Good morning! It is a real joy and privilege to be back with my St Peter’s family today.
The new testament reading from 1 Corinthians says: “no eye has seen, nor ear has heard, nor the human heart conceived, what God has prepared for those who love him”
Today we are going to explore just one of the many things that can keep us from experiencing all of what God has prepared for us. EMOTIONS….
We will use 2 very well-known stories about 2 sets of siblings to illustrate how emotions can get in the way…
The first story is set in the dusty village of Bethany not far from Jerusalem.
Once upon a time there were two sisters Mary and Martha. They lived with their brother Lazarus. The siblings knew Jesus well and he felt comfortable and welcome in their home.
One day Jesus arrived in Bethany. It was hot and dry, and Jesus and his companions were dusty and hungry from walking. Being a small place, news of the visitors spread quickly, and Martha rushed out to welcome the weary travellers into their home for a meal.
Mary led the guests into the courtyard and sat at Jesus’ feet, drinking in his every word as he continued teaching the group.
Martha immediately set about preparing food for the guests. Hmmm, A platter with cheeses and olives would be lovely. A lentil stew with fresh coriander would go far, and some lovely hot bread to go with it. She began preparing the bread, soaking the lentils.
It started to get hot in the kitchen and as the sound of conversation and laughter reached her ears, she began to feel more and more irate.
Eventually she couldn’t stand it anymore and bursting out into the courtyard she said
““Lord, is it of no concern to You that my sister has left me to do the serving alone? Tell her to help me and do her part.”
An awkward silence ensued. Jesus looked Martha in the eyes, smiled and said,
“Martha, Martha, you are worried and anxious about so many things; but only one thing is necessary, Mary has chosen the good part, which will not be taken away from her.”
Tears stung Martha’s eyes. It just wasn’t fair…
A while later, Jesus told a story… Once upon a time there were two brothers. Years before the younger brother, in a self-centred and rebellious whirlwind, had taken his share of the inheritance and disappeared. The older brother had worked hard and endured the sadness in his father’s eyes, the hurt etched into the lines on his face. Things had been harder on the farm too with the famine and reduced funds. It made the older brother furious. He had grown tired of listening to his parent’s worried prayers, the wondering, the hoping, the longing for a message or a visit that he knew would never come. Finally, things were starting to become more peaceful. It was just him and his father now, they weren’t exactly close, but they worked well together. Once the older brother had heard talk of a wealthy young man living wildly and partying with prostitutes. It sounded like his brother, but he couldn’t be sure. The stories made him more resolved than ever to work hard and restore the family to what it had been. One evening the older brother was walking through the fields back to the house when he saw the flickering of lights in the windows and caught the unmistakeable aroma of meat in the air. His heart started to pound as he walked quickly closer – he could see dancing and hear the music pouring out into the night. He called a servant over. “What is going on?”, he asked. When he found out that his brother had returned in rags and that the party was in his honour, his anger burned and suppressing the urge to yell out in disgust, he turned and walked back the way he had come. He knew his father was following him and without turning around he said, “Look! all these many years I have been slaving for you, and I never disobeyed your orders. Yet you never gave me even a goat, that I might celebrate with my friends. But when this, your son, who has squandered your living with prostitutes, comes home you killed the fattened calf for him.” The father pleaded and pleaded with his son to come in and join the family celebration. But the son would not budge. In the end, with tears in his eyes, the father said quietly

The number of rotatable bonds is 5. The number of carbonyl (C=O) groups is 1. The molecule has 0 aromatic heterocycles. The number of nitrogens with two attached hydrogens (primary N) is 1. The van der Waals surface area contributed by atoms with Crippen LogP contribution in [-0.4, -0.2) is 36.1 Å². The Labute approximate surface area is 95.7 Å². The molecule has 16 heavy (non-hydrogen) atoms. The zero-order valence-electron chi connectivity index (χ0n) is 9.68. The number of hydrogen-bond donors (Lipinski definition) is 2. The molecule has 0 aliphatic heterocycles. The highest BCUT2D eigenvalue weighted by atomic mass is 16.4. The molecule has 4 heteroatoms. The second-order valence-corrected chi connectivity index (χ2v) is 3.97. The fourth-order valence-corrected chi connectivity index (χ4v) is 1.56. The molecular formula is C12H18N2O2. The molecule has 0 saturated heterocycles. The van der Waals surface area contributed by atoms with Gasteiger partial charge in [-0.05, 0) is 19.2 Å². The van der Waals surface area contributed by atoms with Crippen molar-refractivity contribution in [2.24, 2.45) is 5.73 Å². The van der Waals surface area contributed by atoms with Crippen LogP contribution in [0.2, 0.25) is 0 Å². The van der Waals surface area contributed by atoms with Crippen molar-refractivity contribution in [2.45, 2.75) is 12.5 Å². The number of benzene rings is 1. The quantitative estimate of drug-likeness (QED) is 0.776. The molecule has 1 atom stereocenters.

“My son, you are always with me, and everything I have is yours. But we had to celebrate and be glad, because this brother of yours was dead and is alive again; he was lost and is found.” There was nothing else to say. The older son felt cheated. He felt ignored and unnoticed. He was angry. Bitter. It wasn’t fair… While the first story is simply an account of an event in Mary and Martha’s home, we know the second story to be a parable intended to paint a picture of our relationship with God the father, through the story of the relationship of the brothers with their father. In both these stories events happen – insignificant in the one and major in the other – that cause unchecked emotions to take over and potentially derail an intimate relationship with God. Martha was irritated that she was left preparing and serving all on her own…It was a shallow and petty frustration. No one is helping, all I do is cook and clean and provide and all they do is take. It’s not fair…. But we know how those shallow and petty emotions can snowball and next thing resentment has taken root and become more and more deeply ingrained. And the older brother. What had made him so hard of heart? Was it pride in his place on the farm, pride in the work that he had been doing? Had he been so hurt and angry with his brother that he had allowed his feelings to stew and simmer until they consumed him? I can imagine that the older brother probably felt justified in his anger and judgement. Furthermore….Both these siblings had tried so hard to do what was right – working the farm, providing the food. And yet they are the ones that are rebuked. Martha and the older brother wanted to be noticed for the good things they were doing. They wanted praise and acknowledgement for their hard work and faithfulness. And on the surface they would both have looked like the model son, the faithful friend and hostess.